I broke down and wrote a list. 2017 was an incredible year of games. I enjoyed pretty much everything I played, so it was difficult as all hell to sit down and think about what are my favorite experiences of the year. Eventually, I had to ask a better question, what are the games that I think about a lot? What are the games that gave me benchmark experiences that I find myself measuring other games against? I had to go through more than two rounds of honing this list down, so there are a lot of great games that didn't make it. So here's my best list for games that came out in 2017 excluding re-releases and remakes.
#10 Fire Emblem: Echoes: Shadows of Valentia (3DS)
Okay, I know I just said I wouldn't be listing any remakes but, Fire Emblem Echoes is a bit of an oddball. It's a remake of the 1992 release, Fire Emblem Gaiden for the Famicon but, Gaiden was never released in The West so, I'm letting it slide on a technicality.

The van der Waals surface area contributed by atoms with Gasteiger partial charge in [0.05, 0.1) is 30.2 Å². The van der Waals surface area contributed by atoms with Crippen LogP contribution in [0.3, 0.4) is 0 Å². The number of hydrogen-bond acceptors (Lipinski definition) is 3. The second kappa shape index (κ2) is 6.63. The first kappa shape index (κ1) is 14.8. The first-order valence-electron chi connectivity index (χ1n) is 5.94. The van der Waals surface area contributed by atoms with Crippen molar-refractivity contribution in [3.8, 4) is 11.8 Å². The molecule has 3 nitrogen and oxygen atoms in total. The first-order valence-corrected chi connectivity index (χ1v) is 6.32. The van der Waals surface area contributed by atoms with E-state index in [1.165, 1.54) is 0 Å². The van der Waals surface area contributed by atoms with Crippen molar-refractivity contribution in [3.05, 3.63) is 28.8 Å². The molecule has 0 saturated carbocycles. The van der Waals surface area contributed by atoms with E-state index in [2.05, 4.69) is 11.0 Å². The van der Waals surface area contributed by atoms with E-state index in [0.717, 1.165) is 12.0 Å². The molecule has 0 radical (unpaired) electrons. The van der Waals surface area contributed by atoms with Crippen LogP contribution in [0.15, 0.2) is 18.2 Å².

Fire Emblem Echoes earns its place on this list for its character work. Having compelling characters is a trademark of the Fire Emblem series but, there's something about the Echoes cast that was, even for a Fire Emblem game, very, very good. As opposed to Fates and Awakening, Echoes works on the ideology that less is more when it comes to character narratives. Support conversations were short and sweet but, always affecting. Especially when it came to the relationships between the characters. They felt more real than any of the characters in Awakening and Fates. Paired with stunning artwork, fitting music, and a well-refined gaming experience, Echoes has become one of my favorite Fire Emblem entries since the series' reawakening in 2012. I also appreciated the game's differences from traditional Fire Emblem games with dungeons and towns appearing in the game.
#9 The Long Dark (PC, Mac, PS4, Xbox One)